If you have debts in your home country, I would really really recommend clearing these out before you arrive because they can easily eat into your budget. You’re coming to Japan to enjoy the country – not to be stuck in your apartment eating ramen noodles.
But let me also be the first to say how terrible I am at budgeting – I am a Taurus and it does NOT come easily to me. My sister and uncle are very good at pinching the pennies, but I take after my mam – as soon as we get paid we’re straight to the shops and Starbucks and Pizza Express until we’re actually broke and counting the days until the next pay day.
But my budget strategy is quite simple – I try to stick to no more than £100 additional spends a week, then the rest can just stay in my account – which can be put towards fun albeit expensive activities like going to Tokyo or Osaka. Usually I come nowhere close to spending that.
Things like work drinks and fuctions can get expensive so it’s good to have money for those stashed away if you enjoy going – especially if you end up at karaoke afterwards and start feeling flash after a few too many sakes. Believe me, I’ve been there my friends.
Quickie money-saving tips:
♥ Don’t turn on your air-con/heater unless absolutely necessary. Or at least put them on at their lowest settings. Otherwise open the windows or put on a jumper instead. (This does NOT work in the brutal Japanese summer – treat yo’ self and turn it on!) ♥ Shop at budget supermarkets such as Seiyu. ♥ Go grocery shopping after 5pm when many items are discounted. Freeze discounted meats, fish and vegetables that are near their sell-by date.
♥ Hit up bakeries an hour or so before they closed, a lot will be marked right down. ♥ Avoid conbinis over supermarkets. Yeah the clue is in the name, but everything is way more expensive at the conbini from ready-meals to alcohol. ♥ Buy alcohol from Don Quixote or Bic Camera – big discounts compared to supermarkets! ♥ Buy some tupperwear and love your leftovers! ♥ Fill up on your school lunch – have seconds if offered. ♥ Need something? Daiso will probably have it. ♥ Eating out? Most restaurants have lunch specials so make that your big meal of the day! ♥ Invest in a rice cooker, I got this one from Amazon on sale for around £35.00 so keep an eye out for deals. A huge bag of rice at the supermarket costs about £10-£20 but will last you weeks! ♥ Wait until you have a decent pile of laundry before you do it! (My washing machine has the option of a quick 30 minute cycle so I just use that all the time!)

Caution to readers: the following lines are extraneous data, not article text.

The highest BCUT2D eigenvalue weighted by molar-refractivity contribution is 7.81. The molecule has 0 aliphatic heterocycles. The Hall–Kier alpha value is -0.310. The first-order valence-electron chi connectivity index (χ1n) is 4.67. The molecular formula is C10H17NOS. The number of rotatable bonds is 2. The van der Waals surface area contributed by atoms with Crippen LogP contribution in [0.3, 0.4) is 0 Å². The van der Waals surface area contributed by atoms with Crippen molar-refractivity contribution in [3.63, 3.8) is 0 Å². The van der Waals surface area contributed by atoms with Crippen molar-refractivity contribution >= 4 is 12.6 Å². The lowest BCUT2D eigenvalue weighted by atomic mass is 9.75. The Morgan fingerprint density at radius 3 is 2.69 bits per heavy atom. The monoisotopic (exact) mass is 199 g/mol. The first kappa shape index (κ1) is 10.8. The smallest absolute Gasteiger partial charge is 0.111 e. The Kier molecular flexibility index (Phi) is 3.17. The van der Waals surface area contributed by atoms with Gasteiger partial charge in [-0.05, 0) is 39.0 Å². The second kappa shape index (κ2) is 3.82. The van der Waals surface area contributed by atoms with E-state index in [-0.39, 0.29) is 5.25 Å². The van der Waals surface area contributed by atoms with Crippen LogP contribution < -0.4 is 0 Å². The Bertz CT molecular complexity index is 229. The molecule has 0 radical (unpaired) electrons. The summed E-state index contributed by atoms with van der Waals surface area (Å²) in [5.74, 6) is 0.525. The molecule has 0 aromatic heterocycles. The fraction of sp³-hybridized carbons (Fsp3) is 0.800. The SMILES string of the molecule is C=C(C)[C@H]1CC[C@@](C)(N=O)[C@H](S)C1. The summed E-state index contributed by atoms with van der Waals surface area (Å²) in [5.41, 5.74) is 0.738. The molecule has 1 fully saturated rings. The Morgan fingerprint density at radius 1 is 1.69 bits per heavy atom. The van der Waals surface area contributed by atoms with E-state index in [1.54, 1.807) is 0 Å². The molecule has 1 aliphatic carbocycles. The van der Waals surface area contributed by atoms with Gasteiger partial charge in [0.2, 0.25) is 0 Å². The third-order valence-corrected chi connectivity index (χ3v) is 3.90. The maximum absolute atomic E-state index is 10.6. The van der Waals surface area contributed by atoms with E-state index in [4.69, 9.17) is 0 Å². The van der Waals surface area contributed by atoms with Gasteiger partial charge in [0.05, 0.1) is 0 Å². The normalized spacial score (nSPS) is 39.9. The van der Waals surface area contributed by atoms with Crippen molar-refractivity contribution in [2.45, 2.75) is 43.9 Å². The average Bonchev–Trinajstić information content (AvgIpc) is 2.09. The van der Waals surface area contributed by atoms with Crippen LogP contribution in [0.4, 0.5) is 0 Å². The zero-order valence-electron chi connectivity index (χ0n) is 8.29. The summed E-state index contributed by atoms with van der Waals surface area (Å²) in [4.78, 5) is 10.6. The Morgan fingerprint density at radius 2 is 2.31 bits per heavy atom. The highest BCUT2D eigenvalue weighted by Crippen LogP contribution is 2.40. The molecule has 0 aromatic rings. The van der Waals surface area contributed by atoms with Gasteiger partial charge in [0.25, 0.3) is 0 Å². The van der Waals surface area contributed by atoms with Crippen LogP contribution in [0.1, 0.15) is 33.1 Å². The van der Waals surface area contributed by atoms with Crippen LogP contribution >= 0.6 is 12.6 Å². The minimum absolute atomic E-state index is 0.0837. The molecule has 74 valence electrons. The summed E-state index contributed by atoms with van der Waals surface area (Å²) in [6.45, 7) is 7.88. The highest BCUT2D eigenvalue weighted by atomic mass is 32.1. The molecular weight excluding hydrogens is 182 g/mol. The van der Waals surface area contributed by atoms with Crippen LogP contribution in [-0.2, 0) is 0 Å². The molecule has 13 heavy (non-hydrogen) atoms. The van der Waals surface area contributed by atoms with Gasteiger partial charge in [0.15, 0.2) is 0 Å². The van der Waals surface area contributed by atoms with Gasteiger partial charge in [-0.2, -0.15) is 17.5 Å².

♥ Avoid drying your clothes in the bathroom with the fan, try to wait until it’s nice outside and hang them on your balcony. ♥ When travelling look into highway/overnight buses and local trains before taking the shinkansen which can be extortionate. The website Hyperdia is the best for trains. ♥ Also for travelling – look into hostels before hotels, they can be a lot of fun and I haven’t stayed in a bad one in Japan yet. Even a private room in a hostel can be cheaper than a hotel room, so don’t write them off! Just check the reviews! (I can not recommend J-Hoppers in Osaka enough, I’ve stayed there three times now!) ♥ Look into Facebook groups in your area for people selling off items really cheap – most councils charge a fee for taking items away so most of the time people will look to sell them for next to nothing. ♥ Check out thrift and second hand shops. Thrift stores in Japan only take quality items that are checked out before accepting. There’s a huge recycling culture here so you can find amazing clothing pieces. BookOff is a chain selling second-hand entertainment such as video games, electronics, DVDs and…erm…well, books unsurprisingly.
Have any other money-saving tips for living in Japan? Holler a gal down below!
I went to explore Nukumori no Mori, a magical forest about 40 minutes by bus from Hamamatsu city centre.
Looking like a little twee village pulled straight out of Ghibli, there’s also a restaurant, patisserie, an ice cream stall, tiny quirky shops selling home-made knick-knacks, an art gallery and an owlery (because of course there is.)
One thing I’m terrible at is describing places, so here’s just a bunch of photos. Enjoy!